Instead of trying to get the timing right external to the game world, treat it like a real-time game! Again, this is probably obvious to veterans, but I was THRILLED with the revelation in my sleep deprived mind. I created a Bullet GameObject that had data about the attack (in addition to visual effects). I spawned it with a specified target and the game update took care of the rest. Once it arrived at its destination, it told the target to apply the damage it carried along with it, which in turn triggered the Hit or Death sound depending on the damage applied. It was like a little deadly info packet. *THUNK* "Message for you sir!"

    Once that was done, the game looked SO much smoother. I ripped out all the timing stuff except for the "aim" timer because the robot sound effect has a charge-up sound built-in to the wav file. So instead of the bullet firing immediately, it waits a configured amount of time before launching the projectile and it looks pretty slick.

    Ultimately, I hope to make a turn-based combat system similar to Master of Orion II, and I think this will be a good start.

    Data Driven Game/Settings Files


    This isn't something I coded for the jam, but this was its first "test of battle" and I loved the results. When you drive your game (or business app) with data files, it gives you so many cool benefits. Once you get a decent system for this in place, it usually saves you more time than it costs to move your hard coded data over to the files.

    Sometimes it's hard to see what benefits you might get from this, so here's a few concrete examples.

    Gamestates:[code=xml:0]PreTitleScreen 3.75 ParentChildSpeech0 1.25
    Being able to specify the various game states let me do a couple of things. Configuring the StartingGameState was useful so I could just start at whatever game state I was working on. Being forced to sit through the intro cut scene and fight through the first battle just to see the boss cut-scene takes too damn long. And changing that first line in my settings file seems cleaner than hacking in some temp-code to force the game to that state. It's also easy to fix if you get it wrong. smile.png

    The "PreTitleScreen" gives an example of the slide-show like cut-scenes. show the slide for 3.75 seconds, then fade out for 1.25 seconds before advancing to the "ParentSpeech0" game state. Laurie was even able to wire up the second cutscene on her own so I didn't have to get involved.

    The "TitleScreen" and "MainGame" states don't do much but specify what music to play. User interaction is required to move from these game states. And having the music specified in my settings files meant we could turn off the music when XNA crashed on a judges computer for not having Windows Media Player installed. *WHEW*


    Unit stats:[code=xml:0]
    Putting some unit stats into files may be pretty obvious, but try to put ALL your unit data in data files. Which team is the unit on? What's it look like when idle, moving, or dying? What's it sound like? etc. When you do that, you open up your game more to the modding community which can greatly increase the life of your game. In Toys Guardians of Innocence, you can add your own units, or make all units available to both sides.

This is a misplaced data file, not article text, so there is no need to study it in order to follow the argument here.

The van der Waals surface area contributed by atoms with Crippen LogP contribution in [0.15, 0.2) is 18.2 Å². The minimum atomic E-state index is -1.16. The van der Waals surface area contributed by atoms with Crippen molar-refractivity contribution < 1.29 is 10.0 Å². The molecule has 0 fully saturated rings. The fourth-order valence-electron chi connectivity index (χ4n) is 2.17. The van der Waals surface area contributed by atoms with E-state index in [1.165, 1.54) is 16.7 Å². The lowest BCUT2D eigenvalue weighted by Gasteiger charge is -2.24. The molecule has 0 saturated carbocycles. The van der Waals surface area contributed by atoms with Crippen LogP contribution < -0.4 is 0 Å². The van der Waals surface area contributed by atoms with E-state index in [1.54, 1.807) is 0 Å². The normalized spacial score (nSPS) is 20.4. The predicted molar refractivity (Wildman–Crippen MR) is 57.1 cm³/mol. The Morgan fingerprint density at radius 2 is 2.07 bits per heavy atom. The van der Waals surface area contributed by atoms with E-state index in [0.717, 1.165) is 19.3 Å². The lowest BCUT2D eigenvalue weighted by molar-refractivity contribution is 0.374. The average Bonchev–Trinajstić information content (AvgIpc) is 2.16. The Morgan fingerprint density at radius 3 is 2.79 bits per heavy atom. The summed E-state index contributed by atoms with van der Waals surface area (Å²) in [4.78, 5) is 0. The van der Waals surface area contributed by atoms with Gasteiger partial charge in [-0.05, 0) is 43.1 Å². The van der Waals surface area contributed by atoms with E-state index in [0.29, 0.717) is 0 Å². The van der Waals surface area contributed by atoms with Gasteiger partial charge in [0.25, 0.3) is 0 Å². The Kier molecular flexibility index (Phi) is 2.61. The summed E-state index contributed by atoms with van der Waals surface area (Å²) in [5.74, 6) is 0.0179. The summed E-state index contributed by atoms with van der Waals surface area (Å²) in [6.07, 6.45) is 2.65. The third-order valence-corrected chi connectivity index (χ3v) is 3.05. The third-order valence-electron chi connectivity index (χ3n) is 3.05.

Level Data[code=xml:0]
    The LevelData structure defines the dimensions of the playing field and deployment area. It also dictates whether each side is controlled by an AI or Human player. I didn't have time to wire these up to a UI screen, but it would have been cool. I also specify the point values for each Stage. I figured I'd keep the game short and sweet with 2 stages, but after playing some of the competition, I probably should have added in a few more stages here.

    You'll notice that I only specify VictoryScreen in the stage data. Losing currently takes you to a hard coded LossScreen, and I think that's a mistake. If I configure a LoseScreen for each stage, that could open the game up to a campaign with multiple paths to ultimate victory. Sure you might lose a battle, but you could still win the war.


    Other Benefits of Data Driving
    Non programmers can wire stuff up for testing without bothering the developers.
    You can setup a debug button to reload the data files and change game behavior while the game is still running.
    Your players can add things to your game and make it fun for a longer period of time.

    Anyway, if you were wondering what cool code might exist in Toys: Guardians of Innocence, that's what I found. What cool technology did you cram into your game for the contest?

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Slick :) I see your novice struggle with Ai but you pulled through with a decent approach! Also, what is that 4x game you keep referencing?

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Just a personal project I'm working on. Back in my college days, I had my dream game idea that was (and is) way too big for a one-man team. Originally based on a combo of TradeWars 2002Master of Orion II, and Star Trek MUSH's. I guess the original idea resembles EVE to a great degree.

 

I like to think that I've grown a bit wiser since my college days. So instead of crazy-too-big-MMO nonsense, my current project is much simpler. You're in command of a ship. You buy and sell trade goods. You upgrade your ship with different components. You fight pirates in turn-based combat similar to MOO II combat. And that's about it for now.

 

I don't think this is going to be a game that I sell. I think it may wind up being just a stepping stone to something bigger.

 

I enjoyed the GameDev journal thing so much in the contest, that I'll probably start posting more details about it soon. I'll ping you when I do since you seem interested. :)

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I am!

If you ever have any early screenshots / concepts, I'd love to look at them. It's always good to bounce off a few ideas around, I think it helps a lot.

 

You might have noticed Acharis and I have been discussing extensively our respective projects in the Game Design area (he does more of a macro-level civilization 4X game, whereas I'm much more at the micro scale). Though we don't agree on everything (or even much at all!), it really helps to discuss specifics with fellow designers. I'll be sure to read your journal when it's up :)